Musician takes life turn, finds herself in pulpit

Pastor: An invitation to a weekend seminary program when she was in college led Andrea Wiegand away from the arts and into her `calling,' the church.

October 11, 2002|By Rona S. Hirsch | Rona S. Hirsch,SPECIAL TO THE SUN

Ever since she was young, Andrea Wiegand wanted to be a musician. She played the flute in school bands and was a flute performance major at the prestigious North Carolina School of the Arts.

But after her freshman year, she was filled with doubt.

Although Wiegand switched colleges and majors, it was not until she was invited to a weekend seminary program that she discovered her calling. Now, eight years later, Wiegand is finding fulfillment as the new pastor of Lutheran Church of the Living Word at Oakland Mills Interfaith Center in Columbia.

"I pray through every decision I make," said Wiegand, 30, who lives in Silver Spring with her husband, Paul, a computer science doctoral student at George Mason University in Virginia. "I don't make decisions until I feel certain I make the right one. I made the right one."

3 years as associate

Wiegand was installed Sept. 29, becoming the fifth pastor of the 30-year-old congregation, which has nearly 100 members. She previously served for three years as associate pastor of First Lutheran Church in Ellicott City.

"She has a focus on spirituality and likes to get to know people individually," said the Rev. Mary Zurell, assistant to the bishop of the Delaware-Maryland Synod of the Evangelical Lutheran Church in America. "She is a very compassionate woman and just has a very easygoing personality. And she can enhance the church's contemporary music group."

Born in Webster City, Iowa, Wiegand was first captivated by music during sing-alongs with her mother, who plays guitar. After the family moved in 1983 to Rock Hill, S.C., Wiegand took up the flute in seventh grade. "I was going to be a professional musician - that's all I dreamed of," she said.

At home, she jammed to the Beatles and Jethro Tull. "I discovered my parents' old vinyl record albums," she said. "In one hand, I had the classic band music manual; and in the other, Jethro Tull albums. [Ian Anderson] did all kinds of weird things on a flute."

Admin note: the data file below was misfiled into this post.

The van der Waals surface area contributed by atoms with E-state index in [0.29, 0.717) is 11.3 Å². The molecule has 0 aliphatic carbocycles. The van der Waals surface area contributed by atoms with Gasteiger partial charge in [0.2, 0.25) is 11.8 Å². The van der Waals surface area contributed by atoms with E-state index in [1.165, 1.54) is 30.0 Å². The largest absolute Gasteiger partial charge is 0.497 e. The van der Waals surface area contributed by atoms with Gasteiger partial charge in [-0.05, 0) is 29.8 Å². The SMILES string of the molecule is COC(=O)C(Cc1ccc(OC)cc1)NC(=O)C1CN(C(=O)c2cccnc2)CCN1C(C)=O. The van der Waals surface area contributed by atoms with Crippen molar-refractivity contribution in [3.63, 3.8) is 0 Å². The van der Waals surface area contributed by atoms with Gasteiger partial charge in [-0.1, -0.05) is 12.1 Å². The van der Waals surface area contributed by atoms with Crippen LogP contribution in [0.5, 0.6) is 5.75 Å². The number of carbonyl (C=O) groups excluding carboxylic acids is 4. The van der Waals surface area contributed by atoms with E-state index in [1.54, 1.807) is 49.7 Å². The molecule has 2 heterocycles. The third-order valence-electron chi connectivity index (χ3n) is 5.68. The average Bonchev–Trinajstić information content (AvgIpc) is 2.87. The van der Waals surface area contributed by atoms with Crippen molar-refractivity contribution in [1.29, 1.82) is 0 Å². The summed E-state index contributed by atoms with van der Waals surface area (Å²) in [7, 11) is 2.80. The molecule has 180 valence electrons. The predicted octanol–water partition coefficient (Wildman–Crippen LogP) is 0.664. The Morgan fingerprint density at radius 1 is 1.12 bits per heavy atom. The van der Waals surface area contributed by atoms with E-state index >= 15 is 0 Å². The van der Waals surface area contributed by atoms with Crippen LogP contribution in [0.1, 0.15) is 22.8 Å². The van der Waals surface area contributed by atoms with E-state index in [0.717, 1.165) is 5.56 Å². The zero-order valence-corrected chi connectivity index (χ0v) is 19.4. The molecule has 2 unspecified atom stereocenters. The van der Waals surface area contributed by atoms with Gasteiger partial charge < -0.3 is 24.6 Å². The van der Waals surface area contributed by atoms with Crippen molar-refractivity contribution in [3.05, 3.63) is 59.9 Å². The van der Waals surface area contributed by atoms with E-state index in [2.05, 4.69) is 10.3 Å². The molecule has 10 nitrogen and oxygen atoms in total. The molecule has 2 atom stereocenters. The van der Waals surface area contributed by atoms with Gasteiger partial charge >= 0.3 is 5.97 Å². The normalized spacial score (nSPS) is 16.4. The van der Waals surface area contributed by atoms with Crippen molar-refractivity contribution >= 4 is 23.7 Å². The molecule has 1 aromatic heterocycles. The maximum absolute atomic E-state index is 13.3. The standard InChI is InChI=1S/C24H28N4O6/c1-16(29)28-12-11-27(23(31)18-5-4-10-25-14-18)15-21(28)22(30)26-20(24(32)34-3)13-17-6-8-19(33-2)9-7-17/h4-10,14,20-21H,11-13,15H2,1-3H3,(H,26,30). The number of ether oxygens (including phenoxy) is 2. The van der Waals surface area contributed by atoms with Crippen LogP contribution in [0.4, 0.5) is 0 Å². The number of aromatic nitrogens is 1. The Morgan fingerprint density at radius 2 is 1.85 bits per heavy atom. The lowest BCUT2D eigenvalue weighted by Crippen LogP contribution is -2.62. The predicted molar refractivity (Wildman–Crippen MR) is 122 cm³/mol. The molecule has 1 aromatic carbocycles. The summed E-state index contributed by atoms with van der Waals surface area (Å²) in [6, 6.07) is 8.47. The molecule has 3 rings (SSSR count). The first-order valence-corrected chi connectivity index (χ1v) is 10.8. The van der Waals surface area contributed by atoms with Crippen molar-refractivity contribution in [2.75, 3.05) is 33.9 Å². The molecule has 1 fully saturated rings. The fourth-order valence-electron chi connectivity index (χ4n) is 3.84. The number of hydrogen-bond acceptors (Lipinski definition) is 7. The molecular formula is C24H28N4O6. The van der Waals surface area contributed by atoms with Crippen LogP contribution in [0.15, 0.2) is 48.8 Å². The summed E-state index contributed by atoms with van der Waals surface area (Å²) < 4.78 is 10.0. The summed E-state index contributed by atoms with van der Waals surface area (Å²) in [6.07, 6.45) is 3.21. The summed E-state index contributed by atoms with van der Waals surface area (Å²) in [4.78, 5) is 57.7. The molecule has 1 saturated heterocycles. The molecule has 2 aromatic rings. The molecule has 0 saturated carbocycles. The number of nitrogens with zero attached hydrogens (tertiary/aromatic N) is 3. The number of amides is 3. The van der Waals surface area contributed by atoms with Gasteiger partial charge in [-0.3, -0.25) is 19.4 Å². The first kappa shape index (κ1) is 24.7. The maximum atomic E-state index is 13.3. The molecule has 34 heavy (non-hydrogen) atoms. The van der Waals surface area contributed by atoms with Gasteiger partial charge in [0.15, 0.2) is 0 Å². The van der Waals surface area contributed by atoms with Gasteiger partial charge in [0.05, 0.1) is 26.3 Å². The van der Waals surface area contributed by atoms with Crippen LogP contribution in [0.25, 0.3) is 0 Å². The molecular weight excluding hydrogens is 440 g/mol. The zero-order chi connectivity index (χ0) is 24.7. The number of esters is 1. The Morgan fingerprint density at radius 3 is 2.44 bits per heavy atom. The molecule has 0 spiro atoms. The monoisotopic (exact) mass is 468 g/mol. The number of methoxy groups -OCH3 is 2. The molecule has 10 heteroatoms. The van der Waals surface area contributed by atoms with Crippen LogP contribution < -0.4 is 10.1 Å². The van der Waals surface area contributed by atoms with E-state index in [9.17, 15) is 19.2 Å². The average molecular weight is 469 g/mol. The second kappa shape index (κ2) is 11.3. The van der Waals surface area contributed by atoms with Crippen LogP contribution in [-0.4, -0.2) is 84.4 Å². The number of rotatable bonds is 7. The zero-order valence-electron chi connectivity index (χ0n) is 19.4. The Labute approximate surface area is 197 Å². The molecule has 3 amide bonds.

Growing up in Rock Hill

Wiegand, who grew up in the Evangelical Lutheran church in Rock Hill, was the only child in its music group. "The church and music have pretty much been intimately connected to me," she said. "The church helped me to enjoy playing even when I made mistakes."

But during a summer break from the North Carolina School of the Arts in Winston-Salem, Wiegand found her love of music wavering.

"It was a very exciting year, but something wasn't right," she said. "I started not to enjoy music and I loved music; it was such an important part of me. So I decided to change my dream. It was devastating, but I didn't want my love of music to die."

Wiegand transferred to Winthrop University in Rock Hill, graduating in 1993 with an English degree and an eye toward a communications career. But while working at her father's business office the next year, she received a postcard about a weekend program at the Lutheran Theological Southern Seminary in Columbia, S.C.

"As soon as I saw that the postcard was addressed to me, it was very powerful," she said. "On my second day of the program, it was clear God was calling me to the ministry."

After four years at the seminary, including a year internship at a Philadelphia church, Wiegand earned a master's degree. In 1999, the Evangelical Lutheran Church placed her in the Delaware-Maryland Synod at First Lutheran. "It's a good congregation and good place to grow in ministry and learn my gifts as a pastor," she said.

Living Word had enlisted substitute pastors since the resignation last year of the Rev. William Hayman from Living Word.

One Sunday, the congregation invited Wiegand to fill in. "I had met Pastor Wiegand at church meetings," said T. Milton Nelson, 15-year secretary of the church council. "Everyone liked her. Then we had her come back again and we were impressed again, and issued a formal `call.'"

Although Zurell, who matches pastors with congregations, said Wiegand "wasn't officially looking for a call," she contacted Wiegand "about the possibility that God's spirit might be leading her to this congregation."

Wiegand assumed the pulpit in mid-August.

"The congregation is very committed to worship services and church projects," she said. "Being at an interfaith center is also an opportunity to work with different faiths, and we're in a location for ever-increasing community outreach."

Music remains part of Wiegand's life. She performed her first flute recital in April at First Lutheran and plans to participate in Living Word's music group.

But her mission is to help congregants in their service to God. "I hope to work with the congregation in discovering ways they want to grow and how God is calling them, and to look at new ways to reach out to the community," she said. "It's exciting to be engaged in that process."

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